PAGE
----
The Korean with Listening test is 80 questions covering listening comprehension, usage, and reading comprehension skills. The 20 minute listening section combines short, prerecorded selections in Korean with questions and answer choices in English. Usage questions are written entirely in Han’gŭl and cover vocabulary, honorifics, and grammatical structure though a series of sentences and phrases that students must correctly complete. Reading comprehension passages are written in Han’gŭl, while the questions are written in English. Most of the questions deal with the literal meaning of a passage. Reading selections are drawn from a diverse range of sources, including notes, diaries, newspaper articles, advertisements, letters, and literary texts. The recommended course of study to prepare for the Korean with Listening test is consistent with those of the Chinese and Japanese tests.


German and German with Listening

The German and German with Listening tests are similar in structure to their French counterparts that we covered in the last lesson. The German test involves 85 questions that cover vocabulary in context, grammar, and reading comprehension. The Listening test replaces the first 20 minutes of the regular German test with listening comprehension questions. As with the French Listening test, students are required to respond to both shorter and longer prerecorded dialogs. Two to four years of high school German and the gradual development of language proficiency is the recommended path for success on both German tests. Students taking the Listening exam should also review the College Board’s official practice CD.

Spanish and Spanish with Listening

The Spanish subject tests follow the same basic format as the French and German tests, with a somewhat different breakdown in how skills are tested. The Spanish test’s 85 questions give equal weight to vocabulary and structure, paragraph completion, and reading comprehension skills. The Listening exam is a bit different from its French and German counterparts. Some questions ask students to identify the sentence that most accurately describes what is presented in a photograph or what the person in the photograph might say. Other Listening questions ask students to choose the best continuation of spoken sentence. The final type of Listening questions tests listening comprehension skills by requiring students to respond to longer prerecorded selections. The recommended prep work is the same as the French and German tests: two to four years of classes, gradual development of language skills, and practice with the official sample CD.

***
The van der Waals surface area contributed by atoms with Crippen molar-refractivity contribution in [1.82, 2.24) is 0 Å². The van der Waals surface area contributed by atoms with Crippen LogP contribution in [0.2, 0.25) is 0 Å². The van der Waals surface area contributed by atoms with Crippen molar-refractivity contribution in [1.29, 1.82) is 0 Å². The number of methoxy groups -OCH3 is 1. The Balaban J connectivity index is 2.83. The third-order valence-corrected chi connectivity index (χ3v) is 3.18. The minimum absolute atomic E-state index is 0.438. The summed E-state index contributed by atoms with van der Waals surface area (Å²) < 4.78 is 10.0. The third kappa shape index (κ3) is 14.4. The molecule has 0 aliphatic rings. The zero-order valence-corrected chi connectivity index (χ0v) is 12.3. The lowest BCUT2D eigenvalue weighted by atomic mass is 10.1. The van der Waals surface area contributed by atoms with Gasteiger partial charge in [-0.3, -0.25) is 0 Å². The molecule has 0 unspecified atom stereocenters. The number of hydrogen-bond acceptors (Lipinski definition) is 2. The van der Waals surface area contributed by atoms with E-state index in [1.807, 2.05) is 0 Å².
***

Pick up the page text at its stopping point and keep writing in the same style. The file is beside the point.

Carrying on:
Modern Hebrew and Italian

Unlike the other “living” language subject tests, the College Board does not offer listening exams for Modern Hebrew and Italian. Both exams assess a student’s vocabulary, structure, and reading comprehension skills, albeit in slightly different ways. The Modern Hebrew test, for instance, emphasizes the use of vocabulary and idioms within culturally authentic contexts. The Italian test, on the other hand, uses a passage completion section to assess a student’s level of familiarity with Italian vocabulary and idiomatic expressions. The Modern Hebrew exam is always 85 questions, while the Italian test can range from 80 to 85 questions. Students should follow the recommendations for the “non-listening” versions of the French, German, and Spanish tests to prepare for either the Modern Hebrew or Italian exam.


The Latin test is comprised of 70 to 75 questions that cover grammar, syntax, derivatives, translation, and reading comprehension. To do well on the Latin test, students will have to excel at all of the following: choosing Latin words from which English words are derived, translating from Latin to English, completing Latin sentences, choosing alternative ways of expressing the same thought, and answering questions based on short passes of prose and poetry. Because Latin is longer actively spoken (i.e. it is a “dead” language), there is no Listening version of the exam. The College Board recommends the standard two to four years of Latin classes and a gradual development of language skills in order to prepare for the test.